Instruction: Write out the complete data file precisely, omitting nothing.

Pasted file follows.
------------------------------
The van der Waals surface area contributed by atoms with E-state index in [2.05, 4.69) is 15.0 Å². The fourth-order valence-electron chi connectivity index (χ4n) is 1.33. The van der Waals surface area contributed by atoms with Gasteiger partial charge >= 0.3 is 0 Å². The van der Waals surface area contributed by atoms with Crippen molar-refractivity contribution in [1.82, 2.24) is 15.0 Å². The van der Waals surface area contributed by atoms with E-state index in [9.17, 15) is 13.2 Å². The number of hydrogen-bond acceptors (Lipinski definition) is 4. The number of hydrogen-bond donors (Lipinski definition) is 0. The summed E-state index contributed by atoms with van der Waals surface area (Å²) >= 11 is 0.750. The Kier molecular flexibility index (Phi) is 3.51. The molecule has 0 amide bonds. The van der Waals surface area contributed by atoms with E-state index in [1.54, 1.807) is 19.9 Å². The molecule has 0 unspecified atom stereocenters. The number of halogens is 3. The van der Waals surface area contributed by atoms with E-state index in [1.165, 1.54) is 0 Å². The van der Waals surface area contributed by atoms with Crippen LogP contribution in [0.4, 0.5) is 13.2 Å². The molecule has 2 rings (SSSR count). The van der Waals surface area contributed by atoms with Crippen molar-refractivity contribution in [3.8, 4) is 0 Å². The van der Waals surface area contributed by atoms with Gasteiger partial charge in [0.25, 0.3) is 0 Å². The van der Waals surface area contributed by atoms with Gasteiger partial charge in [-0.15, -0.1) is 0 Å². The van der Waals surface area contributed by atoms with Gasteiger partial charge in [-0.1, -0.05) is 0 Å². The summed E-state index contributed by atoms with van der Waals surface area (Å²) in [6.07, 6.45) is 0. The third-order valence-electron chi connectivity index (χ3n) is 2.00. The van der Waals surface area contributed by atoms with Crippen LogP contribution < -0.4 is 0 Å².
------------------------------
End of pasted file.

The van der Waals surface area contributed by atoms with E-state index in [2.05, 4.69) is 15.0 Å². The fourth-order valence-electron chi connectivity index (χ4n) is 1.33. The van der Waals surface area contributed by atoms with Gasteiger partial charge >= 0.3 is 0 Å². The van der Waals surface area contributed by atoms with Crippen molar-refractivity contribution in [1.82, 2.24) is 15.0 Å². The van der Waals surface area contributed by atoms with E-state index in [9.17, 15) is 13.2 Å². The number of hydrogen-bond acceptors (Lipinski definition) is 4. The number of hydrogen-bond donors (Lipinski definition) is 0. The summed E-state index contributed by atoms with van der Waals surface area (Å²) >= 11 is 0.750. The Kier molecular flexibility index (Phi) is 3.51. The molecule has 0 amide bonds. The van der Waals surface area contributed by atoms with E-state index in [1.54, 1.807) is 19.9 Å². The molecule has 0 unspecified atom stereocenters. The number of halogens is 3. The van der Waals surface area contributed by atoms with E-state index in [1.165, 1.54) is 0 Å². The van der Waals surface area contributed by atoms with Crippen LogP contribution in [0.4, 0.5) is 13.2 Å². The molecule has 2 rings (SSSR count). The van der Waals surface area contributed by atoms with Crippen molar-refractivity contribution in [3.8, 4) is 0 Å². The van der Waals surface area contributed by atoms with Gasteiger partial charge in [0.25, 0.3) is 0 Å². The van der Waals surface area contributed by atoms with Gasteiger partial charge in [-0.15, -0.1) is 0 Å². The van der Waals surface area contributed by atoms with Gasteiger partial charge in [-0.1, -0.05) is 0 Å². The summed E-state index contributed by atoms with van der Waals surface area (Å²) in [6.07, 6.45) is 0. The third-order valence-electron chi connectivity index (χ3n) is 2.00. The van der Waals surface area contributed by atoms with Crippen LogP contribution < -0.4 is 0 Å².